"Connect, George. Connect." James Lapine
DAY 4: There's one thing you should know about me if you didn't know it already. In my veritable OCEAN of self-doubt, there is one thing about which I am ABSOLUTELY certain - I am a teacher, I have always been a teacher, I will always be a teacher, and I am a DAMN GOOD teacher. But my gratitude for my chosen profession and the success I've had in it are subjects for a different day ...
I spent much of the day (while my students were testing) wondering just what the heck I was going to write about tonight. It hasn't been a particularly memorable day personally or emotionally, so I suspected it might end up being something about work. It wasn't until my regular Tuesday afterschool help that I realized one of the things I'm most grateful for as a teacher - my ability to connect. And what brought it into focus today was my connection with a young man who has serious challenges connecting with anyone.
When I was informed that I would have an autistic student this year, I have to admit I was more than a little uptight about it. I don't believe that I've taught a mainstreamed autistic child before in my 25 years, though a discussion with my good friend, Janet, our Exceptional Education teacher, about the student's condition allayed some of my fears. I'll call him John ...
John is an extremely quiet, good-looking young man - a Junior in one of my standard Algebra II classes. He rarely socializes with the other students ... the one time he has this year, I was a little taken aback to even hear his voice in conversation with other kids. He clearly dwells in a solitary world of his own and Janet informed me that he has to train as much on his social skills as he does on his cognitive ones. It wasn't long before I was communicating with his parents by e-mail and they informed me that John already seemed pretty comfortable with me and was eager to work with me rather than his regular out-of-school tutor. I started working with John last week during my afterschool sessions and I already felt like we had started "putting it together." He now says "hello" to me whenever he sees me in the hallway and says "goodbye" when leaving the classroom - and it's my understanding that even the most rudimentary of social interaction like this can be a challenge.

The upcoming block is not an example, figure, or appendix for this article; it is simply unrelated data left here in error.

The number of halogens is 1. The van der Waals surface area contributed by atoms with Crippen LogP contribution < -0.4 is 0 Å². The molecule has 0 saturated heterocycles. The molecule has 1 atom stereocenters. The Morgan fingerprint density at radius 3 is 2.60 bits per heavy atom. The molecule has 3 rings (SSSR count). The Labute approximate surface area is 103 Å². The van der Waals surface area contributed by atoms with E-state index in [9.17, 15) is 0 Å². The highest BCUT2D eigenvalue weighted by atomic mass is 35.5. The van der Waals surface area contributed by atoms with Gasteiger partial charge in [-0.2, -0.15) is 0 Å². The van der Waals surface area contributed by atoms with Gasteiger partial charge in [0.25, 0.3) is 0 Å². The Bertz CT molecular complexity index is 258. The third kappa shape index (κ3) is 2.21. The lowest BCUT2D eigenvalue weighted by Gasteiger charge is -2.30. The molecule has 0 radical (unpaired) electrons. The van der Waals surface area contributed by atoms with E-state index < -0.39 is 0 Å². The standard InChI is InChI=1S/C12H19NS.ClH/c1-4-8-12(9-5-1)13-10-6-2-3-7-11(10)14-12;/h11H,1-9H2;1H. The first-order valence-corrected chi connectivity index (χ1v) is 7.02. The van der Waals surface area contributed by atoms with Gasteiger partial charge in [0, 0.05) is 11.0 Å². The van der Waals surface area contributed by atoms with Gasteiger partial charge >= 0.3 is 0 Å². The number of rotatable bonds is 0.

Unfortunately, John wasn't the only student afterschool with me last week. Today, however, we were able to spend 45 minutes truly one-on-one and it was remarkable. It's fascinating to watch him as he works - he's extraordinarily and compulsively deliberate about his work, beautiful and precise handwriting, intensely methodical. He relies heavily on his calculator for even the simplest of operations but then, at times, he'll stop to think about the addition, subtraction, multiplication, or division, his fingers will move with some mental arithmetic and he'll come up with the answer. He only needs to see a pattern of steps once and can repeat them in a similar problem with little difficulty, though sometimes he'll look at his paper in this odd sideways glance (as if looking at the paper out of the corner of his right eye). As frustation appears to be quick and often debilitating, I'm very careful to watch when his brow furrows and he rubs his face, and help him to slow down, relax, and reconsider the problem. It's been an incredible experience so far, and my anxiousness has been replaced by wonder and excitement as I try to help John through what is a difficult subject even for a child without his challenges.
So, today I'm grateful for John and I'm grateful for how he has challenged my teaching ability. I'm grateful that I've been able to connect with a young person who can have such trouble connecting ... And, finally, I'm grateful to be fascinated enough with this disorder that I'd like to learn even more about it.